What is Traditional Acupuncture?

Acupuncture is an ancient, eastern system of medicine, originating in China around five thousand years ago. It is used in China, Japan and many other countries, and is being increasingly recognized here in the West.

Acupuncture is holistic, which means that the whole pattern of the patient's health is assessed, as well as the symptoms. Great importance is given to constitutional strength, and susceptibility in the person. Very fine needles are used in this therapy. They are nothing like the needles used for blood tests or injections, and need hold no fear.

The traditional language used to describe acupuncture is very different to that which we are familiar with in the west, and can make understanding difficult for the potential patient choosing treatment.

One of the terms used to explain acupuncture is Qi. Whilst this has philosophical meaning, my intent here is to try to explain it in more pragmatic, clinical terms, for the purposes of this article.

Qi means energy. We are all familiar with our famous scientist, Albert Einstein, who discovered that all things contain energy / electrical activity. It is detectable at acupuncture points by the use of a machine, although years of training and practice allow the traditional acupuncturist to locate the points more exactly by touch.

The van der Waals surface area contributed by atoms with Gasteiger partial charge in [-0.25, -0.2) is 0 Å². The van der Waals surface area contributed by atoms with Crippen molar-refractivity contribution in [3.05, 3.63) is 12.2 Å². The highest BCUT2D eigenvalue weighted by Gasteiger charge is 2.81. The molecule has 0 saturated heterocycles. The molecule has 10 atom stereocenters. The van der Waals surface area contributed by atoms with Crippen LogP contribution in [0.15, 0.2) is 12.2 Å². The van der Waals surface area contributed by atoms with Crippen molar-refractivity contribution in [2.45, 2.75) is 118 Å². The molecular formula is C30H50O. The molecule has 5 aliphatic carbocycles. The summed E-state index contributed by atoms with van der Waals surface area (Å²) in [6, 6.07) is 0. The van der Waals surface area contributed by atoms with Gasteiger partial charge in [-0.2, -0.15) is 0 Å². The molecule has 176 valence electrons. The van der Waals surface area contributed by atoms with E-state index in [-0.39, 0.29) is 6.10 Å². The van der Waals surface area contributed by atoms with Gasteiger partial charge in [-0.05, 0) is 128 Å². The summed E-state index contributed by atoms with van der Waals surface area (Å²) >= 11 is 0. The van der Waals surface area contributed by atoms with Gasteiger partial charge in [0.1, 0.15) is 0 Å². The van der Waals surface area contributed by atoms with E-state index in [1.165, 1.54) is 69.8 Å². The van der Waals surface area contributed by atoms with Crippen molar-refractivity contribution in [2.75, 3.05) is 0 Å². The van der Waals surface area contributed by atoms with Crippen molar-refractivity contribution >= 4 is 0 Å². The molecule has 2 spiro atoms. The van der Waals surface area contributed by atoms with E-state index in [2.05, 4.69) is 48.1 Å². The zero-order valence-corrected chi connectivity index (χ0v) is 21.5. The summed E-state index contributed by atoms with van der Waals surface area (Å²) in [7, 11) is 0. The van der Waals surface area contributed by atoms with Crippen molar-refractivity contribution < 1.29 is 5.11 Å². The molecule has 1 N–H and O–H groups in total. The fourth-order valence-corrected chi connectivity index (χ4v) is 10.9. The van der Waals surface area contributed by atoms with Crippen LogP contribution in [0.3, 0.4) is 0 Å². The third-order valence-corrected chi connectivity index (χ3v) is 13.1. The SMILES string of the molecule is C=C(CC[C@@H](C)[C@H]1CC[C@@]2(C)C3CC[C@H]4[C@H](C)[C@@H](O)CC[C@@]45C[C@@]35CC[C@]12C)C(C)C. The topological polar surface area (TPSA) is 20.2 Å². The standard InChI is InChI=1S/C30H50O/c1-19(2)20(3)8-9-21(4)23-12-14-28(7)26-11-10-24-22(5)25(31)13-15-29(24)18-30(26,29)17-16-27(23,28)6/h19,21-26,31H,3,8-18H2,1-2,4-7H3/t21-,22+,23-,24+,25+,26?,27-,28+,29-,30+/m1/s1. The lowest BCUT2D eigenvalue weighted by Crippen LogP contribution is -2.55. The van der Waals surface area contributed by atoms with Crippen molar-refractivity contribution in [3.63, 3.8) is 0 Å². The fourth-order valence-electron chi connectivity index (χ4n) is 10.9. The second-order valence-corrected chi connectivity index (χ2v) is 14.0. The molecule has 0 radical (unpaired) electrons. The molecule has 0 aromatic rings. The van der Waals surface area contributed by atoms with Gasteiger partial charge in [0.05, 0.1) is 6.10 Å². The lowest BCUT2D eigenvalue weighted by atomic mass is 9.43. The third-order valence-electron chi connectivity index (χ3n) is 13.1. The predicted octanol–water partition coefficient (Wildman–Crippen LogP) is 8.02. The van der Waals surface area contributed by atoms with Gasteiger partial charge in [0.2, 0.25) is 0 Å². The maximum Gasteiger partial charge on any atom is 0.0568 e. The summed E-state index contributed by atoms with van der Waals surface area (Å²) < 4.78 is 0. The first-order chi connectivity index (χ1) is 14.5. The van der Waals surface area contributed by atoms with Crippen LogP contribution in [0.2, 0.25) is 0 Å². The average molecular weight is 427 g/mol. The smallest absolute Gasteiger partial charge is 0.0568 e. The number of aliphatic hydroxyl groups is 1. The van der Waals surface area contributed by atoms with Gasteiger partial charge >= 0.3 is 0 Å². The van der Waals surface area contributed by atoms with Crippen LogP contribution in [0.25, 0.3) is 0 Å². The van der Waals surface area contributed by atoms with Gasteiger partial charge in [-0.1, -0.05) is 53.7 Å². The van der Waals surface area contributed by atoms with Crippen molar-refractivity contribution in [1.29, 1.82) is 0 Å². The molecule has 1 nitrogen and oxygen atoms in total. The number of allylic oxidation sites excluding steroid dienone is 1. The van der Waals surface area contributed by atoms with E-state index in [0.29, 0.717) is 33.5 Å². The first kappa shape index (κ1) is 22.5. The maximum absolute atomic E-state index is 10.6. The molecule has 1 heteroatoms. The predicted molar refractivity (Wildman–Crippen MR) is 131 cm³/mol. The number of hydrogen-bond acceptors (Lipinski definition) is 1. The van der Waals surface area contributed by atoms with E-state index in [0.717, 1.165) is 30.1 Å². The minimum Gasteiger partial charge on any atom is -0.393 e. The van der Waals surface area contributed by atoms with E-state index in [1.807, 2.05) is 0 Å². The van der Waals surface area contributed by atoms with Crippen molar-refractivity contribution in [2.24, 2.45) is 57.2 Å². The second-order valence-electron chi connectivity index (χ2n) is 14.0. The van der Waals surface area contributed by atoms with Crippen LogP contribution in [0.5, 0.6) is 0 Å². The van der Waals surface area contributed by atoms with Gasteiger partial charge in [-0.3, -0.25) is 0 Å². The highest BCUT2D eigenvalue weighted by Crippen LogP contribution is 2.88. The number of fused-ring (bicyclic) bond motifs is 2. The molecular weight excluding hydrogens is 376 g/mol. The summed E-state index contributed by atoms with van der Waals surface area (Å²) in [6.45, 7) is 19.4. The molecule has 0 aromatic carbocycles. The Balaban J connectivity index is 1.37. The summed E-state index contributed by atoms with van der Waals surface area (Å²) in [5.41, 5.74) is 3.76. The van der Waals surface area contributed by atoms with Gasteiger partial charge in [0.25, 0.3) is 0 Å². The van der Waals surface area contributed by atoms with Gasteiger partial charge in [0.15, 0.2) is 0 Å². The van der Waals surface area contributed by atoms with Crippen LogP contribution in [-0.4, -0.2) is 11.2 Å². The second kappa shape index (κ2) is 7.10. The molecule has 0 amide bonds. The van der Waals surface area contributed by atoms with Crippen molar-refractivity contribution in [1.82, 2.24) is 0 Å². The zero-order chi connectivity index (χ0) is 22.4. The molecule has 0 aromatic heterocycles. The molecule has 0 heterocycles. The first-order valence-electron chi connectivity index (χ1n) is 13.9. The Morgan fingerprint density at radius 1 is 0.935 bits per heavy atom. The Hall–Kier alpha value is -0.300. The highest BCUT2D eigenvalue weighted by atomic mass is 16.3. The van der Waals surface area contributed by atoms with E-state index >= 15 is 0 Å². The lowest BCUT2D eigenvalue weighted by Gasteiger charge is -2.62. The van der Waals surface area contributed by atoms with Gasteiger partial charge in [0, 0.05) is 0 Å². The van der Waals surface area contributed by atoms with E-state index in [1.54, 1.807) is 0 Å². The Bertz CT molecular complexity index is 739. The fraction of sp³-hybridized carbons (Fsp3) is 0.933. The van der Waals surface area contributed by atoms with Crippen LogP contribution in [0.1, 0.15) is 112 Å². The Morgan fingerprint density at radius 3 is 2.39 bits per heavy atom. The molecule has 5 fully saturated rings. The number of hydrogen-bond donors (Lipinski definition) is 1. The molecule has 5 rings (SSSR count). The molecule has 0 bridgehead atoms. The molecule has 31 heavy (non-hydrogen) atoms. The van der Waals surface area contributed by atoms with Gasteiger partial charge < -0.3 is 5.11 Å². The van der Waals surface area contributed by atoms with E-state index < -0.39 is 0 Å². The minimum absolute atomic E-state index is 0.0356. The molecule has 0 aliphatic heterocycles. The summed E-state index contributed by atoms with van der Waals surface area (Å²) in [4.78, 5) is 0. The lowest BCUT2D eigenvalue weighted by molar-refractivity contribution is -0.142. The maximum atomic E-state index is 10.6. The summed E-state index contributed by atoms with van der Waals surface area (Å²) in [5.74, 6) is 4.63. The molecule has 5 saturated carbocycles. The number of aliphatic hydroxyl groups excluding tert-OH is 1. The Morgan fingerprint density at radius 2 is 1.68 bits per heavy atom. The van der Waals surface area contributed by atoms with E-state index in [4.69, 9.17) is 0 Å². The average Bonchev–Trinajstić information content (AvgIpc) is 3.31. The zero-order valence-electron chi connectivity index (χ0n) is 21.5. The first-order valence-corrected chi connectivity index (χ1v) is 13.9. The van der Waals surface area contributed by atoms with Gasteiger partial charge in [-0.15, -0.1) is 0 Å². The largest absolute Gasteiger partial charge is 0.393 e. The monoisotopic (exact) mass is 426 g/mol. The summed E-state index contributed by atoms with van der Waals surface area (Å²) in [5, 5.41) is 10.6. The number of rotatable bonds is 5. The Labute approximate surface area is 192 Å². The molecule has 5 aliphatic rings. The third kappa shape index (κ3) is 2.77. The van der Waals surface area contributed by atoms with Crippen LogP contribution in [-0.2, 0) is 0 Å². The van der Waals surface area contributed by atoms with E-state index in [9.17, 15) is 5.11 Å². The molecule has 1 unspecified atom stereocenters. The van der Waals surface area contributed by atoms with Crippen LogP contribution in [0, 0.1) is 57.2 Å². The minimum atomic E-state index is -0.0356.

Traditional acupuncture works with pathways of energy, on the surface of the body. Each one relates to the soft tissue underneath it, and the function of a specific body organ. For example, a point on the pathway relating to the stomach could have been used to treat stomach acid, and calm the worried mind. It could also be used if it was at the site of muscle pain.

Acupuncture looks at the person as a whole, and deeply recognizes the mind-body link in health and illness. Often we will pull a muscle when very tense, or catch a cold. Everything is affected from lowered immunity to high blood pressure, and emotional shock or trauma can sometimes be a catalyst for falling prey to illness.

If there is an imbalance or irregularity in the flow of energy in a pathway, physical and emotional symptoms can occur. The acupuncturist assesses the symptoms and the patient's state of health in general, by careful questioning and examination. The pulse will be taken at both wrists. There is a specific position on the radial artery that relates to each organ, and it's associated energy pathway. If a point is used to settle the stomach, the pulse can be retaken to measure the result.

I have treated patients with acupuncture for nine years and have the deepest respect for it. I have used it to treat sciatica, back, neck and shoulder pain, migraines, headaches, digestive problems, skin and breathing problems, period and fertility problems, post viral syndromes, anxiety, depression and many more.



Source by Wendy Goodman

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